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The Weekly Market Snapshot from Frazier Allen for the week of April 22nd, 2012


Weekly Market Snapshot

Market Commentary by Scott J. Brown, Ph.D., Chief Economist

Scott J. Brown Ph.D., Chief Economist Raymond James Investment Services

Scott J. Brown Ph.D., Chief Economist Raymond James Investment Services

Europe remained a key concern for U.S. investors. Spain’s debt auction went better than feared. Global investors expressed some concerns about France’s election (first round on April 22nd, second round on May 6th). In its World Economic Outlook, the IMF revised its outlook for global growth slightly higher, but cautioned that “recent improvements are very fragile.”

The U.S. economic data were mixed. Retail sales were stronger than expected in March. Existing home sales and industrial production were weaker than anticipated. Residential construction figures were mixed (permits up, starts down), but first quarter figures were stronger than a year ago (likely aided by a mild winter). Weekly jobless claims were higher than expected, but seasonal adjustment at the start of the quarter is difficult, making recent figures appear suspect.

Next week, the focus is expected to be on the Fed policy meeting, although earnings reports, European developments, and Friday’s GDP Report will likely have some influence on the markets. No monetary policy changes are expected following the Federal Open Market Committee – no change in rates, no change in the conditional commitment to keep rates exceptionally low into late 2014, and no further asset purchase plans (QE3).

Fed officials will revise their forecasts of growth, unemployment and inflation, as well as the expected date that the Fed will start raising the federal funds rate target. Real GDP is expected to have risen at close to a 2.6% annual rate, although there is always a lot of uncertainty in the advance estimate (inventories and net exports account for a small part of GDP, but a disproportional amount of the quarterly variation of GDP growth).


  Last Last Week YTD return %
DJIA 12964.10 12986.58 6.11%
NASDAQ 3007.56 3055.55 15.45%
S&P 500 1376.92 1387.57 9.49%
MSCI EAFE 1502.34 1506.27 6.36%
Russell 2000 798.90 808.59 7.83%

Consumer Money Rates

  Last 1-year ago
Prime Rate 3.25 3.25
Fed Funds 0.13 0.11
30-year mortgage 3.86 4.78


  Last 1-year ago
Dollars per British Pound 1.605 1.632
Dollars per Euro 1.312 1.432
Japanese Yen per Dollar 81.500 82.430
Canadian Dollars per Dollar 0.994 0.957
Mexican Peso per Dollar 13.214 11.678


  Last 1-year ago
Crude Oil 102.27 108.15
Gold 1639.93 1496.50

Bond Rates

  Last 1-month ago
2-year treasury 0.27 0.35
10-year treasury 1.98 2.24
10-year municipal (TEY) 4.15 3.66

Treasury Yield Curve – 4/20/2012

Treasury Yield Curve – 4/20/2012

S&P Sector Performance (YTD) – 4/20/2012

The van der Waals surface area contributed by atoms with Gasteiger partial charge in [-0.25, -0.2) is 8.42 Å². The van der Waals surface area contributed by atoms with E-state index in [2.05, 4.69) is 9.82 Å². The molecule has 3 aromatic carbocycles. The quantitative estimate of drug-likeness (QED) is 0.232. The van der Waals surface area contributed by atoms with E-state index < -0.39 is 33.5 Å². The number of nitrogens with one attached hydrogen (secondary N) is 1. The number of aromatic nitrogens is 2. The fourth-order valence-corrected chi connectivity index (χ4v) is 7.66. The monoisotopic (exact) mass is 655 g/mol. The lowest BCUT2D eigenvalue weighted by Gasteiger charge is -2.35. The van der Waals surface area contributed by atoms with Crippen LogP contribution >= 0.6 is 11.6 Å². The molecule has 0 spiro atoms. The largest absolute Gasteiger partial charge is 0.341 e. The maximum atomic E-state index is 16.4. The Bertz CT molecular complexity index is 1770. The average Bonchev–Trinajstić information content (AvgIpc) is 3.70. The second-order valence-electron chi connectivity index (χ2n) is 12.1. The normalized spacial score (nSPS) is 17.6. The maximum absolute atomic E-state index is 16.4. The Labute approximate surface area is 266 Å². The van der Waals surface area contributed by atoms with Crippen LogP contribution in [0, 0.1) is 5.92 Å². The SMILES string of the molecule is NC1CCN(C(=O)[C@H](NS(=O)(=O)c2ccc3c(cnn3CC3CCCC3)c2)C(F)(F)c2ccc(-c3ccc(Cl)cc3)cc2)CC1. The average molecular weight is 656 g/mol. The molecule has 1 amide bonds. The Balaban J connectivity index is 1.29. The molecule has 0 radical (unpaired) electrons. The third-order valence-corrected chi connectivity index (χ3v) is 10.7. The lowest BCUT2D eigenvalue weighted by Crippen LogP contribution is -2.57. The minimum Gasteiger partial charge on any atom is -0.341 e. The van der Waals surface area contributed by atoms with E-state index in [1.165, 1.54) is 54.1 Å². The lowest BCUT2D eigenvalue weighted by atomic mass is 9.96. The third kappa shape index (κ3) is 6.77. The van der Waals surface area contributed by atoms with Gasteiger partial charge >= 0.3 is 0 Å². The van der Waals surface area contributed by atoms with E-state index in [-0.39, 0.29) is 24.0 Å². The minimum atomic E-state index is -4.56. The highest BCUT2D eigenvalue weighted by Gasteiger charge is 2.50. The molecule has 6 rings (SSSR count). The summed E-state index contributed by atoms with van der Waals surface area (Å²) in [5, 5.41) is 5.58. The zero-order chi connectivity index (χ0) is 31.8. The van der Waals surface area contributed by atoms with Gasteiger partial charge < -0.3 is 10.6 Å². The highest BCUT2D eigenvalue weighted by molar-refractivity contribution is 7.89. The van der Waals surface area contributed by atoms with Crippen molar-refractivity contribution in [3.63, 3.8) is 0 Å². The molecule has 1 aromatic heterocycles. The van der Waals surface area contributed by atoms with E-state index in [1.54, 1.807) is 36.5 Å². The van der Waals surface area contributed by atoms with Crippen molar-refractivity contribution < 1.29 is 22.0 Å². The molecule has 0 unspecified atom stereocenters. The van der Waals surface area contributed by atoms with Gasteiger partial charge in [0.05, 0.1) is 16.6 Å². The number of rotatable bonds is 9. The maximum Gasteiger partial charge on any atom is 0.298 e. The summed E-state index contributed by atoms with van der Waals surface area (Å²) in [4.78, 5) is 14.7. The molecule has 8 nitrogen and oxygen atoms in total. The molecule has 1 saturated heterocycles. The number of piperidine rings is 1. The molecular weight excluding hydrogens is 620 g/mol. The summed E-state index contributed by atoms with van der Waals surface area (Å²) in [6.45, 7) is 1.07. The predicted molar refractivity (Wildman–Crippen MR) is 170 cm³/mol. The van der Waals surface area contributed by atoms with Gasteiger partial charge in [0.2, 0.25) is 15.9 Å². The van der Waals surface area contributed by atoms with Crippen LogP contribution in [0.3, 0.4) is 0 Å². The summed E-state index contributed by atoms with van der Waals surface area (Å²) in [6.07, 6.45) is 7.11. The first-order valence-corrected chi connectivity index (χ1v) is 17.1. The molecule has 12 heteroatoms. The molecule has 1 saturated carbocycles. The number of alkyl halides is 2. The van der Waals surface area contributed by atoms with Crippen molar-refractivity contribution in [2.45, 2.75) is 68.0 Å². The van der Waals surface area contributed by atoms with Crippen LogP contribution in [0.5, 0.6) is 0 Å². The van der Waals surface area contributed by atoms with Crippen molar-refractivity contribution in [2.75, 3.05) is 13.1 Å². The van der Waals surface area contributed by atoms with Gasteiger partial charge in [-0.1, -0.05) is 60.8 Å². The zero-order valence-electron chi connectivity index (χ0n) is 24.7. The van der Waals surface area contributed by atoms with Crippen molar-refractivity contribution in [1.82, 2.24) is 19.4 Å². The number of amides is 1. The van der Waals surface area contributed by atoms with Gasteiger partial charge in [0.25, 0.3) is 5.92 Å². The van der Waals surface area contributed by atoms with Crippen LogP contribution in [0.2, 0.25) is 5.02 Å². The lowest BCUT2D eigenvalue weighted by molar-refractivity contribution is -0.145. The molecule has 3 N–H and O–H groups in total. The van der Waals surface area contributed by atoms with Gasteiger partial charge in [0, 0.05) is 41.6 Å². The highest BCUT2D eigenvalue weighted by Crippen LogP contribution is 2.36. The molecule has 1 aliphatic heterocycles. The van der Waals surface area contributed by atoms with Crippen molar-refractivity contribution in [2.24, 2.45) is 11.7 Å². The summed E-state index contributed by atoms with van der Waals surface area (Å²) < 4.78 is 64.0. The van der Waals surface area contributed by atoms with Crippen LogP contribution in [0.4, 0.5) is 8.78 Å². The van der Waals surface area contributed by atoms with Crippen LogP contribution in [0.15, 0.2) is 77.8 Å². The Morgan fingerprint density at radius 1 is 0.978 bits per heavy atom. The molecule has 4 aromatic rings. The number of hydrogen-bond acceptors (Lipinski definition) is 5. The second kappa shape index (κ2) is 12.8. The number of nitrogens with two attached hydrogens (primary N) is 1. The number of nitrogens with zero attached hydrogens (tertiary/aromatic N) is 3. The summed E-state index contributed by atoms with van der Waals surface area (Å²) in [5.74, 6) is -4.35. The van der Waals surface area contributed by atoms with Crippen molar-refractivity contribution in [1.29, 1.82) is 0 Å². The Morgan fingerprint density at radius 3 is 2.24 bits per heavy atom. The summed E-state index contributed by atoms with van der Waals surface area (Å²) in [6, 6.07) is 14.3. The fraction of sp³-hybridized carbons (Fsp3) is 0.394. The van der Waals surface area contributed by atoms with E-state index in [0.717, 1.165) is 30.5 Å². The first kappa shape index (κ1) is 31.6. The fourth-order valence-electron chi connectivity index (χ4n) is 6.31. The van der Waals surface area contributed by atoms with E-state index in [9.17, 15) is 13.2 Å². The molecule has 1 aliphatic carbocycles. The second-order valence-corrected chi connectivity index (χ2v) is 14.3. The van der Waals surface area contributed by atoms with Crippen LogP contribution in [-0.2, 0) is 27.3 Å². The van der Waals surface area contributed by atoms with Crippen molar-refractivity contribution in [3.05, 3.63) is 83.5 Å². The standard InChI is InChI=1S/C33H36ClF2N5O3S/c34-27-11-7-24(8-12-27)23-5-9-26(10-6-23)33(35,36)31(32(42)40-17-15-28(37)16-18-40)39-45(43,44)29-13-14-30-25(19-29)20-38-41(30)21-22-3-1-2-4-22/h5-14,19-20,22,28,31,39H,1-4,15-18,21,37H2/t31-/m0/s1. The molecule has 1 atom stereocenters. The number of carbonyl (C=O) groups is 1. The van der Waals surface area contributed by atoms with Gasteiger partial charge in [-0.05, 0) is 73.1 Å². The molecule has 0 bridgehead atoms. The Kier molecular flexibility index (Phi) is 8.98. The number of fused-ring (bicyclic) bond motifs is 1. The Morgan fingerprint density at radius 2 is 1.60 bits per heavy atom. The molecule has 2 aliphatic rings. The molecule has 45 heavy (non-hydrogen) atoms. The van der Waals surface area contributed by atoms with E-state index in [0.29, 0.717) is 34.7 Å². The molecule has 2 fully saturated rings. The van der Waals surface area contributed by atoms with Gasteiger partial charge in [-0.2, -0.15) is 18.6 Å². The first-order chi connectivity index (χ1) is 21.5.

S&P Sector Performance (YTD) – 4/20/2012

Economic Calendar

April 24th


S&P/Case-Shiller Home Price Index (February)
New Home Sales (March)
Consumer Confidence (April)
FOMC Meeting Begins
April 25th


Durable Goods Orders (March)
FOMC Policy Decision
Bernanke Press Briefing
April 26th


Jobless Claims (week ending April 21st)
Pending Home Sales Index (March)
April 27th


Employment Cost Index (1Q12)
Real GDP (1Q12, advance estimate)
Consumer Sentiment (April)
May 4th


Employment Report (April)
June 20th


FOMC Policy Decision
Bernanke Press Briefing

Important Disclosures

Past performance is not a guarantee of future results. There are special risks involved with global investing related to market and currency fluctuations, economic and political instability, and different financial accounting standards. The above material has been obtained from sources considered reliable, but we do not guarantee that it is accurate or complete. There is no assurance that any trends mentioned will continue in the future. While interest on municipal bonds is generally exempt from federal income tax, it may be subject to the federal alternative minimum tax, state or local taxes. In addition, certain municipal bonds (such as Build America Bonds) are issued without a federal tax exemption, which subjects the related interest income to federal income tax. Investing involves risk and investors may incur a profit or a loss.

US government bonds and treasury bills are guaranteed by the US government and, if held to maturity, offer a fixed rate of return and guaranteed principal value. US government bonds are issued and guaranteed as to the timely payment of principal and interest by the federal government. Treasury bills are certificates reflecting short-term (less than one year) obligations of the US government.

Commodities trading is generally considered speculative because of the significant potential for investment loss. Markets for commodities are likely to be volatile and there may be sharp price fluctuations even during periods when prices overall are rising. Specific sector investing can be subject to different and greater risks than more diversified investments.

Tax Equiv Muni yields (TEY) assume a 35% tax rate on triple-A rated, tax-exempt insured revenue bonds.

Material prepared by Raymond James for use by its financial advisors.

The information contained herein has been obtained from sources considered reliable, but we do not guarantee that the foregoing material is accurate or complete. Data source: Bloomberg, as of close of business April 19th, 2012.

©2012 Raymond James Financial Services, Inc. member FINRA / SIPC.

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